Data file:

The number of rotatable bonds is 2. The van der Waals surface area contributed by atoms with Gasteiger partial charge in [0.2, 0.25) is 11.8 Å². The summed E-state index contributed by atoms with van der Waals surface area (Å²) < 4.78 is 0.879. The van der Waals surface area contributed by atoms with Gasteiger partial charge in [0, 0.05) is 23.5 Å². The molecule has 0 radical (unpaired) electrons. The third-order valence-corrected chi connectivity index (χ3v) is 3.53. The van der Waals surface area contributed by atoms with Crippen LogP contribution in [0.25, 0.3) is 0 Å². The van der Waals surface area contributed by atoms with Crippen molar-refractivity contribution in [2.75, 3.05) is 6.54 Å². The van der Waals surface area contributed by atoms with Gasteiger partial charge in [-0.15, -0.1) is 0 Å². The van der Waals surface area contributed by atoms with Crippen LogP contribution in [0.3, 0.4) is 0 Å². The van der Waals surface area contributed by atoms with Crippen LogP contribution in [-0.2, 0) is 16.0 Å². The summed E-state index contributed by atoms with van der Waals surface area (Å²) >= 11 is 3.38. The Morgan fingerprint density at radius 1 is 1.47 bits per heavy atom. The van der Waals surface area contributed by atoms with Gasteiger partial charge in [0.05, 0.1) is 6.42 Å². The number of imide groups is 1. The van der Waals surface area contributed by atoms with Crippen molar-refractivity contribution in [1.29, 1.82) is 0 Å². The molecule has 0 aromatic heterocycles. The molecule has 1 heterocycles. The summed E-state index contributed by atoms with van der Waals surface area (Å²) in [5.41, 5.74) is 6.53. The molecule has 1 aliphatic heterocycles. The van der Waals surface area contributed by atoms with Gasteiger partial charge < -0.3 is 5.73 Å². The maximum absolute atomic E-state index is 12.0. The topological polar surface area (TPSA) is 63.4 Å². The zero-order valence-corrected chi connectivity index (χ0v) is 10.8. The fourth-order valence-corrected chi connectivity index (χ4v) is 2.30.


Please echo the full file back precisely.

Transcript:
The number of rotatable bonds is 2. The van der Waals surface area contributed by atoms with Gasteiger partial charge in [0.2, 0.25) is 11.8 Å². The summed E-state index contributed by atoms with van der Waals surface area (Å²) < 4.78 is 0.879. The van der Waals surface area contributed by atoms with Gasteiger partial charge in [0, 0.05) is 23.5 Å². The molecule has 0 radical (unpaired) electrons. The third-order valence-corrected chi connectivity index (χ3v) is 3.53. The van der Waals surface area contributed by atoms with Crippen LogP contribution in [0.25, 0.3) is 0 Å². The van der Waals surface area contributed by atoms with Crippen molar-refractivity contribution in [2.75, 3.05) is 6.54 Å². The van der Waals surface area contributed by atoms with Gasteiger partial charge in [-0.15, -0.1) is 0 Å². The van der Waals surface area contributed by atoms with Crippen LogP contribution in [0.3, 0.4) is 0 Å². The van der Waals surface area contributed by atoms with Crippen LogP contribution in [-0.2, 0) is 16.0 Å². The summed E-state index contributed by atoms with van der Waals surface area (Å²) >= 11 is 3.38. The Morgan fingerprint density at radius 1 is 1.47 bits per heavy atom. The van der Waals surface area contributed by atoms with Gasteiger partial charge in [0.05, 0.1) is 6.42 Å². The number of imide groups is 1. The van der Waals surface area contributed by atoms with Crippen molar-refractivity contribution in [1.29, 1.82) is 0 Å². The molecule has 0 aromatic heterocycles. The molecule has 1 heterocycles. The summed E-state index contributed by atoms with van der Waals surface area (Å²) in [5.41, 5.74) is 6.53. The molecule has 1 aliphatic heterocycles. The van der Waals surface area contributed by atoms with Gasteiger partial charge < -0.3 is 5.73 Å². The maximum absolute atomic E-state index is 12.0. The topological polar surface area (TPSA) is 63.4 Å². The zero-order valence-corrected chi connectivity index (χ0v) is 10.8. The fourth-order valence-corrected chi connectivity index (χ4v) is 2.30.